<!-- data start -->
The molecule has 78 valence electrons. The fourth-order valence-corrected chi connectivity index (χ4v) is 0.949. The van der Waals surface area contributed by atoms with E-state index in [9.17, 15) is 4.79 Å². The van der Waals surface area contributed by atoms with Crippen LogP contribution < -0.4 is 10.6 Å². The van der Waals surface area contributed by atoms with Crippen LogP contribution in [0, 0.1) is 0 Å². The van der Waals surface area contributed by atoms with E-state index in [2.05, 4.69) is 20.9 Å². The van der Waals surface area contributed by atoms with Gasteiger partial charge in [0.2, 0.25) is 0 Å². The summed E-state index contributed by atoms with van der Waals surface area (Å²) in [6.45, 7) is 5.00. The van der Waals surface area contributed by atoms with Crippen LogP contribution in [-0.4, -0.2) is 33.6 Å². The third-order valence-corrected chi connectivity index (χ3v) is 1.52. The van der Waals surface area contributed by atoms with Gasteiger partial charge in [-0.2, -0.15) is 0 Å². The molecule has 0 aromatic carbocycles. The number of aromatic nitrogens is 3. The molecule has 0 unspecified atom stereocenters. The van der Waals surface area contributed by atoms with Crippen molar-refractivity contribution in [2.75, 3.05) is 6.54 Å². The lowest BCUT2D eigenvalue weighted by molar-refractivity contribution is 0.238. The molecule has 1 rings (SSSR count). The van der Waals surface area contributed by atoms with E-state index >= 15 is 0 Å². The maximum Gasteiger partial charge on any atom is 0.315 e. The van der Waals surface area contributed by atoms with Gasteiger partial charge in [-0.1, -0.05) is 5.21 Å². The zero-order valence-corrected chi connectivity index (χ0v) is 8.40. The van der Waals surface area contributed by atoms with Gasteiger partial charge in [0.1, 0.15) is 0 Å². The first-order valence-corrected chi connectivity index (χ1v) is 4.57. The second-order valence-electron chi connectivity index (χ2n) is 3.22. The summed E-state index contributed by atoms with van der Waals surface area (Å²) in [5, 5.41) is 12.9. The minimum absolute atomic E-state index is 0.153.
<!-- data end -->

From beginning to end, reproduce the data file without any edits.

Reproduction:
The molecule has 78 valence electrons. The fourth-order valence-corrected chi connectivity index (χ4v) is 0.949. The van der Waals surface area contributed by atoms with E-state index in [9.17, 15) is 4.79 Å². The van der Waals surface area contributed by atoms with Crippen LogP contribution < -0.4 is 10.6 Å². The van der Waals surface area contributed by atoms with Crippen LogP contribution in [0, 0.1) is 0 Å². The van der Waals surface area contributed by atoms with E-state index in [2.05, 4.69) is 20.9 Å². The van der Waals surface area contributed by atoms with Gasteiger partial charge in [0.2, 0.25) is 0 Å². The summed E-state index contributed by atoms with van der Waals surface area (Å²) in [6.45, 7) is 5.00. The van der Waals surface area contributed by atoms with Crippen LogP contribution in [-0.4, -0.2) is 33.6 Å². The third-order valence-corrected chi connectivity index (χ3v) is 1.52. The van der Waals surface area contributed by atoms with Gasteiger partial charge in [-0.2, -0.15) is 0 Å². The molecule has 0 aromatic carbocycles. The number of aromatic nitrogens is 3. The molecule has 0 unspecified atom stereocenters. The van der Waals surface area contributed by atoms with Crippen molar-refractivity contribution in [2.75, 3.05) is 6.54 Å². The lowest BCUT2D eigenvalue weighted by molar-refractivity contribution is 0.238. The molecule has 1 rings (SSSR count). The van der Waals surface area contributed by atoms with E-state index >= 15 is 0 Å². The maximum Gasteiger partial charge on any atom is 0.315 e. The van der Waals surface area contributed by atoms with Gasteiger partial charge in [-0.1, -0.05) is 5.21 Å². The zero-order valence-corrected chi connectivity index (χ0v) is 8.40. The van der Waals surface area contributed by atoms with Gasteiger partial charge in [0.1, 0.15) is 0 Å². The first-order valence-corrected chi connectivity index (χ1v) is 4.57. The second-order valence-electron chi connectivity index (χ2n) is 3.22. The summed E-state index contributed by atoms with van der Waals surface area (Å²) in [5, 5.41) is 12.9. The minimum absolute atomic E-state index is 0.153.